It has been some time since we experienced the magic of the Olympics. The thrills of competition and the drama of the opening and other events of the games will be remembered for a long time. But for payment specialists it will also be remembered as the biggest NFC payment exhibition ever undertaken. Visa (one of the sponsors of the games) invested a lot of money to rig many outlets, vending machines and taxis with proximity accepting devices. Some reports indicate as many as 140 000 outlets.
Special prepared Samsung SIII phones with suitable SIM card was distributed to athletes, representatives of the media and other interested parties. Many of these people used the NFC phones successfully to purchase various articles in London during the games. The media gave very favourable feedback on the experience (Read here and here). One factor that was disappointing was the fact that the processing speed for a payment was not seen to be fast enough (less than 500ms) for the London Underground, so the NFC technology is not yet allowed there. (Read here).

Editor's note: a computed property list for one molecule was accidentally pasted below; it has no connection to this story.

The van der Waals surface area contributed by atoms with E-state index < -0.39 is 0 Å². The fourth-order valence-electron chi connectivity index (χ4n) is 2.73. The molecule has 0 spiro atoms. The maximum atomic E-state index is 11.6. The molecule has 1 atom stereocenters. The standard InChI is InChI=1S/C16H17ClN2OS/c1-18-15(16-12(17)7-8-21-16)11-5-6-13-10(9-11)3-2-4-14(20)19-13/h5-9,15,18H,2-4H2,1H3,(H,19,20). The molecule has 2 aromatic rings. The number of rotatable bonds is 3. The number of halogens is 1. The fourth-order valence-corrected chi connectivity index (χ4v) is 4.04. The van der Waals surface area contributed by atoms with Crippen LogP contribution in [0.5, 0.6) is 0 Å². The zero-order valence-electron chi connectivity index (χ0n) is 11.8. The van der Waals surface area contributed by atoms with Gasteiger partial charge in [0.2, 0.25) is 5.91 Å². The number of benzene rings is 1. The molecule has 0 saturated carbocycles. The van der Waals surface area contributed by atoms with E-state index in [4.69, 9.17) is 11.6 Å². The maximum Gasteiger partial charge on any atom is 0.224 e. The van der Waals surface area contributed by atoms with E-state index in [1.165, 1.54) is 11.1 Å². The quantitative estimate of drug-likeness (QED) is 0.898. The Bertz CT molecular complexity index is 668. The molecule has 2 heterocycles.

So what does this mean? For a start, it was demonstrated (successfully) that a large eco-system of NFC payments could be rolled out in a real-world environment. This infrastructure will remain deployed and could potentially trigger a critical mass of payments. Furthermore, the educational value of the exercise should not be underestimated. Many members of the public are now aware (and in some cases are looking forward) that payments is possible by just tapping your phone. It is now up to the British banks to leverage the infrastructure and awareness and propagate the momentum. It would be a pity if one of the more exciting legacies of the Games are left to decay.